engineering

The Sputnik Shock

The Sputnik Shock

Dawn of the Space Age by Gregory R. Todd On October 4, 1957, the Soviet Union shocked the western world by announcing the first successful launch of an artificial satellite orbiting the earth – Sputnik 1. The 1950’s were politically difficult times for the United States and the Soviet Union. In 1952, the International Council of Scientific Unions declared the time lasting from July 1, 1957 to December 31, 1958…
The Opening of the Panama Canal

The Opening of the Panama Canal

On August 15, 1914, the very first ship, the cargo ship SS Ancon passed the newly built Panama Canal. Unfortunately, in the same month, World War I started fighting in Europe and the official opening ceremony had to be postponed until 1920. The Panama Canal is an 82 km long ship canal in Panama that connects the Atlantic Ocean (via the Caribbean Sea) to the Pacific Ocean and therefore also…
The Man Who Shrank the Globe – Frank Whittle

The Man Who Shrank the Globe – Frank Whittle

On August 9, 1996 the British Royal Air Force engineer officer Sir Frank Whittle passed away. He was best known for inventing the turbojet engine for which he received the knighthood in 1948. Thanks to Whittle’s father Moses, Frank was able to get an early insight in the field of engineering and mechanics. The family bought a company where Frank could get lots of practical experience. He early developed a…
It’s a computer! – The fabulous Commodore Amiga

It’s a computer! – The fabulous Commodore Amiga

In 1985 Commodore revolutionized the home computer market by introducing the high end Commodore Amiga with a graphic power that was unheard of by that time in this market segment. Based on the Motorola 68000 microprocessor series the Amiga was most successful as a home computer, with a wide range of games and creative software, although early Commodore advertisements attempted to cast the computer as an all-purpose business machine. In addition, it…
Mary Had a Little Lamb – Edison and the Phonograph

Mary Had a Little Lamb – Edison and the Phonograph

Thomas Edison and his early phonograph (1877)@Library of Congress On July 18, 1877 Thomas A. Edison conceived the first idea for his phonograph, the very first mechanical tool for recording and reproducing (replaying) sound. The phonograph also was the invention that first gained him public notice. Actually, the phonograph was intended as a byproduct of Edison’s efforts to “play back” recorded telegraph messages and to automate speech sounds for transmission…
The First Woman in Space – Valentina Tereshkowa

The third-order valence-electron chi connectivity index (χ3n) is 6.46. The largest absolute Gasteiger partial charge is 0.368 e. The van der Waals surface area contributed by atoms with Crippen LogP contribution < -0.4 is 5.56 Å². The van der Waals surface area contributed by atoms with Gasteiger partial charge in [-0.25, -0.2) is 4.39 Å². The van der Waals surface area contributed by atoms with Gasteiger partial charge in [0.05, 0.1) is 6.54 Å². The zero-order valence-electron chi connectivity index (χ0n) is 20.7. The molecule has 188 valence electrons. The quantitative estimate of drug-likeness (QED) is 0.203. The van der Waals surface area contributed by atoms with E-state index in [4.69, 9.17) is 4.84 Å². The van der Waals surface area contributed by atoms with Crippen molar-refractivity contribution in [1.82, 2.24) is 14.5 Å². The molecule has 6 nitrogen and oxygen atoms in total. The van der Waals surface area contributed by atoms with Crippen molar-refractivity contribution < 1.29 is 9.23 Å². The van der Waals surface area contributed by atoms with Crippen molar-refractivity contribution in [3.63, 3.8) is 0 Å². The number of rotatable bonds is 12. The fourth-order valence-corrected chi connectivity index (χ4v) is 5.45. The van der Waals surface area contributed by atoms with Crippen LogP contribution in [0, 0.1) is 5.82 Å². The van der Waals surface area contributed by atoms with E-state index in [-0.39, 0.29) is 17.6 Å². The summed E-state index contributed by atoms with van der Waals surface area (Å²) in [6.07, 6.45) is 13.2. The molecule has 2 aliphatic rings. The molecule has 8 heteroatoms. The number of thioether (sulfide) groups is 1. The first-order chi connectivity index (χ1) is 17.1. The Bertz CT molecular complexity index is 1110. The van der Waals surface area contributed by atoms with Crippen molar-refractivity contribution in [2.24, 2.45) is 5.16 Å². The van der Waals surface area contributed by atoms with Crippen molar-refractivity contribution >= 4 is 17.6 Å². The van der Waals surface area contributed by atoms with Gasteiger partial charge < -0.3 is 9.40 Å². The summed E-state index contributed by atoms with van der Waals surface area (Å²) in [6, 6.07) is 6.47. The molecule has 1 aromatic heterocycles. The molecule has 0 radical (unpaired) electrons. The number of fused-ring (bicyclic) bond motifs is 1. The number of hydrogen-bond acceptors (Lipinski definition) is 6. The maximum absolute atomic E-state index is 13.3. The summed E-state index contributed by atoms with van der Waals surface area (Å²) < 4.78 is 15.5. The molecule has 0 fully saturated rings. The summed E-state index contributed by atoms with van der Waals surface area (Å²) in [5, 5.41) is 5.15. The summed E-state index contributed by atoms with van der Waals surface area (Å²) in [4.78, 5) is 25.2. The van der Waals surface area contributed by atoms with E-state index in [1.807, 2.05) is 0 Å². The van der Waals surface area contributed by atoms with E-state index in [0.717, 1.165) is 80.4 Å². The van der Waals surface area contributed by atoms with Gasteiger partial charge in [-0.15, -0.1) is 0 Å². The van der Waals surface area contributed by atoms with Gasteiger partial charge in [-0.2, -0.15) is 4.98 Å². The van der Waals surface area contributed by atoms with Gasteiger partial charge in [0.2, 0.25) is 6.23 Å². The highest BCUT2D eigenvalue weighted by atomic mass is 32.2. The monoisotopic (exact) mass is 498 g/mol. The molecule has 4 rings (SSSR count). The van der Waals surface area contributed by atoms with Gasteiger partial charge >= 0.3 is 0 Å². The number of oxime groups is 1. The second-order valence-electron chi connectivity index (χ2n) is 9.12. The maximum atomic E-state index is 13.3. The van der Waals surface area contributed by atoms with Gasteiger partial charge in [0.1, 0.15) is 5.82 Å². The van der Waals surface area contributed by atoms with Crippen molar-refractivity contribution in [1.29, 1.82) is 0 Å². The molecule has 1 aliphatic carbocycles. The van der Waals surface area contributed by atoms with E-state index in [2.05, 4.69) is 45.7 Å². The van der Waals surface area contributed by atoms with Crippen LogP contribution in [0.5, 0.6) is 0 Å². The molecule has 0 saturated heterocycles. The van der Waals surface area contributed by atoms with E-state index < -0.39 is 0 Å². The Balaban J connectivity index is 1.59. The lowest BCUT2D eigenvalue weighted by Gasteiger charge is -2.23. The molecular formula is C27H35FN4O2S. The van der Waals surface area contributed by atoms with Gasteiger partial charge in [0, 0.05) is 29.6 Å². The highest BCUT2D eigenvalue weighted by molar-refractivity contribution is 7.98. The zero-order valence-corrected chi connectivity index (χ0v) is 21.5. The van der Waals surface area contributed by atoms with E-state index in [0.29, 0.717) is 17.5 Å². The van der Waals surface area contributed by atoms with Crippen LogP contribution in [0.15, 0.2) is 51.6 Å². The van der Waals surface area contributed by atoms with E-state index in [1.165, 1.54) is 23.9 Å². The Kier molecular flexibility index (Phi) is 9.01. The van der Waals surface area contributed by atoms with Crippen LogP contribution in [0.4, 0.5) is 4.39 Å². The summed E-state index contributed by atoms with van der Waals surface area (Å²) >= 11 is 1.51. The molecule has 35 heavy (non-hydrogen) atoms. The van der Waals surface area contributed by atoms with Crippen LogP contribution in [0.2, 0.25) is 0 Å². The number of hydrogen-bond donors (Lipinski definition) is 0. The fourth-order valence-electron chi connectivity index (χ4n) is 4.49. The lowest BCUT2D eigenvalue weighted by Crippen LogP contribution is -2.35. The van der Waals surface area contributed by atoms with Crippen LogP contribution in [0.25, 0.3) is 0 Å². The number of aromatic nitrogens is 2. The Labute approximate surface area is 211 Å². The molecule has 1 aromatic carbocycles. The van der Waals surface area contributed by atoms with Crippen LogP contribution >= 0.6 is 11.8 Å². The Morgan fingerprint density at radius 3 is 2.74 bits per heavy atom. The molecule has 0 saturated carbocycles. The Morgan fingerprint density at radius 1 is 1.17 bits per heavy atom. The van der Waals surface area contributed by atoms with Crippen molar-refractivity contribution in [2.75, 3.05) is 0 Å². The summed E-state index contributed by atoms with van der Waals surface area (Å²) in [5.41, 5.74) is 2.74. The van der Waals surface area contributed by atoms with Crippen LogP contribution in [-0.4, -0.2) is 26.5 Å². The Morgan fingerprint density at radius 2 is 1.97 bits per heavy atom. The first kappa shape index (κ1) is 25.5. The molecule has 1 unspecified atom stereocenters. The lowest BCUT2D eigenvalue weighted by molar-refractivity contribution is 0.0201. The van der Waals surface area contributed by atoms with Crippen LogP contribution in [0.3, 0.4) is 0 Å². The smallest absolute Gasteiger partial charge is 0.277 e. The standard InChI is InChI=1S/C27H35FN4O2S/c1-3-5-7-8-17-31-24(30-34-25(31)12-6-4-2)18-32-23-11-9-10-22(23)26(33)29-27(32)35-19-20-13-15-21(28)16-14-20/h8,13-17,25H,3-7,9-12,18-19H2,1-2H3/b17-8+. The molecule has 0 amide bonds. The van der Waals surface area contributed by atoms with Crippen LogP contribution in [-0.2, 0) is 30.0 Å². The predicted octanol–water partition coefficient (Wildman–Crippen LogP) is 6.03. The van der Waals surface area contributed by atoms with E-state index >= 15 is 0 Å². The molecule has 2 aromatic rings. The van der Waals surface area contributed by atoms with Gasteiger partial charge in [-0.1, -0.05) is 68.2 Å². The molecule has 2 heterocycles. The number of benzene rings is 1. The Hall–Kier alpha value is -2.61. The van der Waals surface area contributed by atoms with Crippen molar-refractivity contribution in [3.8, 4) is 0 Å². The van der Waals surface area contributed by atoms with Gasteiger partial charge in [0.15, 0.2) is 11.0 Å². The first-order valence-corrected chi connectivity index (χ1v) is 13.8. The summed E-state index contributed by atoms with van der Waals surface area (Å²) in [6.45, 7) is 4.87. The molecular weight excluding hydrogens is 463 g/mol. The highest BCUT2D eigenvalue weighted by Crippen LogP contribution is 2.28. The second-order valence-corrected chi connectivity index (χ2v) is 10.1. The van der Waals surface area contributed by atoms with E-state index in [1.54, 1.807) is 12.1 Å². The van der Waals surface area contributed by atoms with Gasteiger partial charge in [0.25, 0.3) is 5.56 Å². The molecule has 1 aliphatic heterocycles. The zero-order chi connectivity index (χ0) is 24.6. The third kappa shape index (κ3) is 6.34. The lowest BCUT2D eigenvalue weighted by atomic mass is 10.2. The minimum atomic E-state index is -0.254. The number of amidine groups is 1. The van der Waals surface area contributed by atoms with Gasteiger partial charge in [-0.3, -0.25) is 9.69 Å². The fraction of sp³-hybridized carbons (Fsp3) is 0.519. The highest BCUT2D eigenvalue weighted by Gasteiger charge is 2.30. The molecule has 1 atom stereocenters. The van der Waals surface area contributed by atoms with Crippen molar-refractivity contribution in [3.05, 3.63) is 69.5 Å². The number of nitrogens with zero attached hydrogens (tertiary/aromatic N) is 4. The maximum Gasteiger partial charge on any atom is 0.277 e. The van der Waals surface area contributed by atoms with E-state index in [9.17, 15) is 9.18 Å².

The First Woman in Space – Valentina Tereshkowa

Valentina Tereshkowa together with Juri Gagarin in Berlin(© German Federal Archive) On June 16th 1963 Valentina Tereshkowa, the first woman went to space with Russian space mission Vostok 6. She was selected out of more than 400 applicants to pilot Vostok 6, becoming both the first woman and the first civilian to fly in space, as she was only honorarily inducted into the USSR’s Air Force as a condition on joining…
John A. Roebling – The Father of the the Brooklyn Bridge

John A. Roebling – The Father of the the Brooklyn Bridge

Brooklyn Bridge, New York City On June 12, 1806, engineer John Augustus Roebling was born. He was best known for the design of the Brooklyn Bridge. Sadly Roebling passed away 14 years before the famous bridge in New York City was opened. John A. Roebling was born in Mühlhausen, he spent all his school life in Thuringia and later enrolled at the Bauakademie in Berlin. He studied architecture, bridge construction,…
Standing up to Earthquakes

Standing up to Earthquakes

Earthquakes happen every day around the globe, only this year 7,156 quakes have been registered by seismometers, but most of them stay unnoticed for us humans. For many years now, seismologists are motivated to predict earthquakes, but precise forecasting according to the time and area of the quakes are still impossible. Due to the imprecise forecasts, American and Japanese scientists found a way to simulate earthquakes through designing a huge…
The Opening of The Golden Gate Bridge – 75 Years ago…

The Opening of The Golden Gate Bridge – 75 Years ago…

The Golden Gate Bridge celebrates its 75th anniversary(©lysander07) On May 27th 1937 The Golden Gate Bridge of San Francisco spanning over the opening of the San Francisco Bay and connecting the City with Marin County was opened for public traffic. When the planning for the bridge started back in 1916 many experts said that a bridge couldn’t be built across the 6,700 ft (2,042 m) strait. It had strong, swirling tides and…
Relation Browser
Timeline
0 Recommended Articles:
0 Recommended Articles: